US New Light-Vehicle Sales in ’08 to Reach Lowest Point Since ’94

March 20, 2008

This article is included in these additional categories:

Automotive | Retail & E-Commerce

New light-vehicle sales in 2008 – originally forecast to?total 15.7 million cars and light trucks – are now expected to reach their lowest levels since 1994, dropping to 14.95 million units, according to JD Power and Associates.?

In the first quarter of 2008, sales are expected to average 15.2 million units, with sales in the second quarter falling to approximately 14.8 million units before beginning a slow rebound during the second half of the year and into 2009, JD Power said.

“While the automotive industry’s slow performance in January and February certainly contributes to the anticipated drop in new-vehicle sales, declining consumer confidence and spending, as well as turbulent financial and economic market conditions, are primarily driving the decline,” said Jeff Schuster, executive director of automotive forecasting for JD Power and Associates.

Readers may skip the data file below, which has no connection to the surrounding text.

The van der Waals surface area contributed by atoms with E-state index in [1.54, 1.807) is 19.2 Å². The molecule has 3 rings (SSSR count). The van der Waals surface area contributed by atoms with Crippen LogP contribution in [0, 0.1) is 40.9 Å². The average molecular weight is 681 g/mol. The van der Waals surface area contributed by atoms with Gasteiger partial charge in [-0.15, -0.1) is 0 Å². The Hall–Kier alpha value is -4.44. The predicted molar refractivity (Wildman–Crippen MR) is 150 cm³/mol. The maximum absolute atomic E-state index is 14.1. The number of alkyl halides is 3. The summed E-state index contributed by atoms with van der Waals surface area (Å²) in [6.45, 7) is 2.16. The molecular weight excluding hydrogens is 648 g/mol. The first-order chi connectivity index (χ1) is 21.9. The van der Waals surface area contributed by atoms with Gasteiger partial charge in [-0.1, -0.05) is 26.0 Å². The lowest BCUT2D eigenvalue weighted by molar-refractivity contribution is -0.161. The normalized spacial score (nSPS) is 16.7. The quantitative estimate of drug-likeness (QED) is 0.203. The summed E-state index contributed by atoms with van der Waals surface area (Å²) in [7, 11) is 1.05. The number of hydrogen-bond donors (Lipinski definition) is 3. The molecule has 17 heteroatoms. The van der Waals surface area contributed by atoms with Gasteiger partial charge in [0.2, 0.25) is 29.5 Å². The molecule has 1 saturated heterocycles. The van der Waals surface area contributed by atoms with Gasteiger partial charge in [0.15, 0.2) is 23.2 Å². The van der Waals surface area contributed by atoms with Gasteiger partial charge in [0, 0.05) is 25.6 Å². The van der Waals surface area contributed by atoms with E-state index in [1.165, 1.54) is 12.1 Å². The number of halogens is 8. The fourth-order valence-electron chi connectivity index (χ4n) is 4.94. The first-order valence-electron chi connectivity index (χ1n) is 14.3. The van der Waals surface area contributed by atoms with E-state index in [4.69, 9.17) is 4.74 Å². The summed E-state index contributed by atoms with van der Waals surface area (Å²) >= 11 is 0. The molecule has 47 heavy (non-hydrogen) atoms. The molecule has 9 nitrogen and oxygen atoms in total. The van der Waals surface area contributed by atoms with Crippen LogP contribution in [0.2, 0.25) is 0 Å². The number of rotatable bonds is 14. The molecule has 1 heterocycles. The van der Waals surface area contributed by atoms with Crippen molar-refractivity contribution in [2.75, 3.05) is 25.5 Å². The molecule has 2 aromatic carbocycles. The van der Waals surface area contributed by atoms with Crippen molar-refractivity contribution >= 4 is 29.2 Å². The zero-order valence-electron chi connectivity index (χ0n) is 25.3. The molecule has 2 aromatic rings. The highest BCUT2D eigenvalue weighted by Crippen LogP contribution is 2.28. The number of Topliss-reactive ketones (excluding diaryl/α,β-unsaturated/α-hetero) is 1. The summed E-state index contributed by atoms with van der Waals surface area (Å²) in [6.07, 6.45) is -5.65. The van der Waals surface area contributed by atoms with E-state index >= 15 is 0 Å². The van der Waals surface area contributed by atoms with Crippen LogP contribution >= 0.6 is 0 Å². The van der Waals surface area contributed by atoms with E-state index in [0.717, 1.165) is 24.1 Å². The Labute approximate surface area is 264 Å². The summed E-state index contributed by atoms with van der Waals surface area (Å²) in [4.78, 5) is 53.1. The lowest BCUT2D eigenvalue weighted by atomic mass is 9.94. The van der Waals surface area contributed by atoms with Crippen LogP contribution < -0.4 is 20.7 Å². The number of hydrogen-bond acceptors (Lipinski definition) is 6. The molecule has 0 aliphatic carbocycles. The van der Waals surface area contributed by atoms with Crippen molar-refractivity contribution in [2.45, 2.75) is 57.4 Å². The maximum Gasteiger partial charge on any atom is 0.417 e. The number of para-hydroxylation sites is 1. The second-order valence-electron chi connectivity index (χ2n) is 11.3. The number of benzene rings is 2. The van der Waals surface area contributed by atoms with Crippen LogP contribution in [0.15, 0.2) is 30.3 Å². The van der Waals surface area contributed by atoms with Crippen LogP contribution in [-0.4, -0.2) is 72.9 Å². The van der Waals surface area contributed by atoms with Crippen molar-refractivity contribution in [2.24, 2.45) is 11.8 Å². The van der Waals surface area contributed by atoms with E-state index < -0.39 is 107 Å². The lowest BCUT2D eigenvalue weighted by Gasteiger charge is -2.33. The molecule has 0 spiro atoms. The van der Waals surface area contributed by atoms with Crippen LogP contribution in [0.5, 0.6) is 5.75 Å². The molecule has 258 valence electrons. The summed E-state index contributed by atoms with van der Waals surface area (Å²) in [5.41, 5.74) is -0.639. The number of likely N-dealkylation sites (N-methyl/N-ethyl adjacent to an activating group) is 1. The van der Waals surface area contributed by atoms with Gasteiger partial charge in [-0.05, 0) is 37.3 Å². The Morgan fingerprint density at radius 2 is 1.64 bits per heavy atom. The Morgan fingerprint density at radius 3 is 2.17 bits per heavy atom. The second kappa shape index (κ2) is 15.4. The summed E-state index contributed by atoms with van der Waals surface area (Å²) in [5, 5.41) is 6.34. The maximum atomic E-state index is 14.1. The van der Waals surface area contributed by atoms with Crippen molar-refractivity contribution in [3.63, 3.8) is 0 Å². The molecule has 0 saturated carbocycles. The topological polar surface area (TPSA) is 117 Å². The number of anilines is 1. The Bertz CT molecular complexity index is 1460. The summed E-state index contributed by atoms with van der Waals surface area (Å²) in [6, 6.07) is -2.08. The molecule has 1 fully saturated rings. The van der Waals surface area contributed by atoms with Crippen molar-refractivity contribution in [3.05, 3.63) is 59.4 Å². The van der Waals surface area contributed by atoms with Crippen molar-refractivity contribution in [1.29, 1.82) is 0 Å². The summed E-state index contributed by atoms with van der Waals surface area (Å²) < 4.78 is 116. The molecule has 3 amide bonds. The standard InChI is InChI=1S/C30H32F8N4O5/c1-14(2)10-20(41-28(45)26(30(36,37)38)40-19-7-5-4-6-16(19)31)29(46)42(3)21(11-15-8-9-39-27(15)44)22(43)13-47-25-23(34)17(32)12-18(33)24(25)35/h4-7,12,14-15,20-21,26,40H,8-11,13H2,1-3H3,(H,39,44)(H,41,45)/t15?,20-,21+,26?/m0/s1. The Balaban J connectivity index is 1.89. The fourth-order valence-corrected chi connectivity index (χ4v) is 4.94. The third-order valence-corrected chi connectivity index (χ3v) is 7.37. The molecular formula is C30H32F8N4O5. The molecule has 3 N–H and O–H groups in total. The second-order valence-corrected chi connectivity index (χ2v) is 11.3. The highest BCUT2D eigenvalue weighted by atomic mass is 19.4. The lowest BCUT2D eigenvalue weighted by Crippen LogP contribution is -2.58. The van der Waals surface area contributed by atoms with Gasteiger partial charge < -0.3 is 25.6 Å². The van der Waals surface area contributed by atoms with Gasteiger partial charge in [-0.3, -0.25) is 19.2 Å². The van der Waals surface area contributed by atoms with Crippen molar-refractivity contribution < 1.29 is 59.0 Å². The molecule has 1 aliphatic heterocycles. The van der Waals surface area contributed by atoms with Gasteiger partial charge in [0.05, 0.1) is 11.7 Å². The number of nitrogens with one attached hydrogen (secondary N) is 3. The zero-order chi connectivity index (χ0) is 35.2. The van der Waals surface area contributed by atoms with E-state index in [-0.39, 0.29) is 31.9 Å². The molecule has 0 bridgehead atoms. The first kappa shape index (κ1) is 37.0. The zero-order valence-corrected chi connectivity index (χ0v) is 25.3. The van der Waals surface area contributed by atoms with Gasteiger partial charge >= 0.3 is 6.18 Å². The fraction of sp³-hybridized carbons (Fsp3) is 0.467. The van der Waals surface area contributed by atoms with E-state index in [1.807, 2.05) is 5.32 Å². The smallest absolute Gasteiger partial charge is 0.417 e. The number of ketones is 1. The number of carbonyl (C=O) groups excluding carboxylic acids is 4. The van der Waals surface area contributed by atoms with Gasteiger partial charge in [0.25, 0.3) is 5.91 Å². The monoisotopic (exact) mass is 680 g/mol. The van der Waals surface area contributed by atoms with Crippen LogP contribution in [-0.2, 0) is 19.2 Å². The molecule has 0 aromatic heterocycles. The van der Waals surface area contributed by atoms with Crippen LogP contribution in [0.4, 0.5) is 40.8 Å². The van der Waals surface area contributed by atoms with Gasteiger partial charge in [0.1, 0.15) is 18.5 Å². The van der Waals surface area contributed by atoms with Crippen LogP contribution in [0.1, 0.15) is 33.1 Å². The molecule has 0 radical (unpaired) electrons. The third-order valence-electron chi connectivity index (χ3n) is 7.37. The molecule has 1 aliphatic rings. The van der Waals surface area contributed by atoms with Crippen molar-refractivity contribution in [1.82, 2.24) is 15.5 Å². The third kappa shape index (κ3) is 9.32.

In addition, a weaker retail and fleet market contributed to the overall reassessment of total new-vehicle sales for 2008, according to JD Power:

  • Retail sales were initially forecast at 12.6 million units, but are now expected to decline to 12.3 million – down from 12.8 million in 2007 – due both to general economic conditions and less-widespread incentives.
  • Fleet sales have already undergone a weaker-than-expected start in 2008, but a further decline is anticipated as daily rental sales are not projected to return to pre-2007 levels.

“The downturn in retail sales – coupled with declines across the fleet market – also contribute to the overall reassessment of new-vehicle sales for 2008,” said Bob Schnorbus, chief economist at JD Power and Associates. “Unfortunately, the current economic environment is fraught with uncertainty and risk, with the financial crisis, worsening oil prices, and weak housing and stock markets steadily impacting other sectors of the economy.”

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